Skeptical D.C. Council members demanded answers from the city's fire chief Thursday on what they said were serious and systemic problems with the department in the wake of a string of failed responses to emergency calls.
For almost three hours, Fire Chief Kenneth B. Ellerbe and Deputy Mayor for Public Safety and Justice Paul A. Quander Jr. answered a barrage of questions on the state of the department's fleet and staffing as council members tried to ascertain whether the department under the current leadership is capable of meeting the city's emergency services needs.
"Management is absolutely accountable for the problems of this agency, and it goes back to making sure they have the equipment they need to do their jobs," said council member Tommy Wells, Ward 6 Democrat and chairman of the Committee on the Judiciary and Public Safety that held Thursday's hearing. "I am concerned we are operating at a thin level. They claim that it's enough but there is really no gap for any slippage here."
During several sharp exchanges, department leadership rebuffed characterizations that the issues were widespread, with Mr. Quander laying out plans to address what he referred to as the "isolated" incidents, and the chief adding that he believes the "department's fleet remains in an acceptable state of readiness for potential major events in the city."
Although the department has 111 ambulances, 53 are currently out of service for repairs or replacements, Chief Ellerbe testified. In addition, the number of paramedics working for the department is down and Mr. Quander acknowledged that more need to be hired, though he denied any shortage.
During his testimony, Chief Ellerbe at times appeared uncomfortable and frequently paused before answering questions. At one point, he admitted that for a year he had been working from an outdated list of available vehicles. The chief also apologized for delays that three patients — including a police officer, a stroke victim and a man who died from a heart attack — endured within the past three months when they called the department for aid.
"I would like to offer my sincere apology to the patients and families affected," Chief Ellerbe said.
Mr. Quander pointed to the New Year's Day incident, during which a man died from a heart attack after waiting 30 minutes for an ambulance to arrive, as an "outlier" that occurred when a high number of employees called out sick, leaving enough employees to staff only 28 instead of the usual 39 ambulances that would have been on duty that night. Chief Ellerbe laid blame for the delay in response to a March 5 crash that injured a police officer on employees who did not follow proper protocol, forcing an ambulance from Prince George's County eventually to respond to the scene.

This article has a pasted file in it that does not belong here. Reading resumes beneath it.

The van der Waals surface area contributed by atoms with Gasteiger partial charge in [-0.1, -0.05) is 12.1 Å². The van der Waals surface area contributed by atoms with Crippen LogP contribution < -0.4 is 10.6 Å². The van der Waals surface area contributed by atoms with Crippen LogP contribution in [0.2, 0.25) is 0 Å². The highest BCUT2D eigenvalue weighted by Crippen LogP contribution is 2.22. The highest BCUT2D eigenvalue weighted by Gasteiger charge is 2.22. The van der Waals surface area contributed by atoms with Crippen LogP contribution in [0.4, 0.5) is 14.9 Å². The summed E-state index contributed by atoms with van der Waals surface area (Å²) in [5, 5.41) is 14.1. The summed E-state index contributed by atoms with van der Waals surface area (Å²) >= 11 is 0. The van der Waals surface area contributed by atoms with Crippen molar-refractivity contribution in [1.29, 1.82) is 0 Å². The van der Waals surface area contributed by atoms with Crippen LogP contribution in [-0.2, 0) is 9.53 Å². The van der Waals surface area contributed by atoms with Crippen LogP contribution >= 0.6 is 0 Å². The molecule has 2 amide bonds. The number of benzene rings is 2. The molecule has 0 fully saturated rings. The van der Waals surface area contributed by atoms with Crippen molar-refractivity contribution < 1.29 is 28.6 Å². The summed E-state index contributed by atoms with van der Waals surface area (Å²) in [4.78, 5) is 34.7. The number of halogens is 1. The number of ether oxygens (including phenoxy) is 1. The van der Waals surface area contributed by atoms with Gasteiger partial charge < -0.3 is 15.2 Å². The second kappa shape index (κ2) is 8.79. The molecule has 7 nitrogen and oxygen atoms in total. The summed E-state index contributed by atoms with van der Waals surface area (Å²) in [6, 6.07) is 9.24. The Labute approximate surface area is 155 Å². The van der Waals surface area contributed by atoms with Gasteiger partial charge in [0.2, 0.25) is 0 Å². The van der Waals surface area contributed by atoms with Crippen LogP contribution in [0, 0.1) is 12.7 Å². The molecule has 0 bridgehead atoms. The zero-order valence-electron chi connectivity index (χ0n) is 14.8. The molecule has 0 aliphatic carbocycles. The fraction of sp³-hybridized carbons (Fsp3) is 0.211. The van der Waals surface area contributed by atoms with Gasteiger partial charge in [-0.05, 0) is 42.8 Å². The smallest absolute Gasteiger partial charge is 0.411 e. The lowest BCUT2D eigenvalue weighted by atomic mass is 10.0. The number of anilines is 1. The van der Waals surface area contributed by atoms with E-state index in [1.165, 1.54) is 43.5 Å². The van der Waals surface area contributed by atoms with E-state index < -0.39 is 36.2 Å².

D.C. Council Chairman Phil Mendelson, who until this year headed the judiciary committee, seemed skeptical that the problems were isolated.
"Rarely is it about one person. It is about a system and the lack of quality control," Mr. Mendelson said, later appearing incredulous that the chief had such inaccurate information about the condition of his fleet.
About 15 people testified during the hearing, including the police department union president — who criticized both department and city leadership for failing to take full responsibility for mistakes —and the brother of New York Times journalist David E. Rosenbaum, who died in 2006 after first-responders who found him did not correctly assess or treat injuries he sustained in a beating and robbery. The incident prompted the formation of a task force that made recommendations for improving emergency medical services in the city.
Marcus Rosenbaum said he thinks emergency medical care has improved since the investigations and reports spurred by his brother's death, but he worries that recent issues show the department's advances are being squandered.
"I fear it is backsliding and there are now more problems than there were a couple of years ago," Mr. Rosenbaum said.
Chief Ellerbe used the hearing as an opportunity to push forward his ambulance redeployment plan, which was submitted to the D.C. Council for consideration Wednesday night. The plan would reduce the number of ambulances providing critical care overnight, instead making additional advanced life-support ambulances available to respond to calls during busier evening hours. He also touted several department initiatives — from giving more supervisors access to real-time ambulance deployment data to actively recruiting more paramedics.
"How is it that we've gotten to this point where we've had a succession of highly publicized events that have revealed these problems?" Mr. Mendelson asked during one contentious exchange.
"Sometimes it takes an incident that is out of the ordinary to change the way things are handled," Chief Ellerbe said.
Mr. Mendelson pressed further.
"Didn't that incident occur on January 6, 2006?" he said, alluding to the date that Rosenbaum was attacked.
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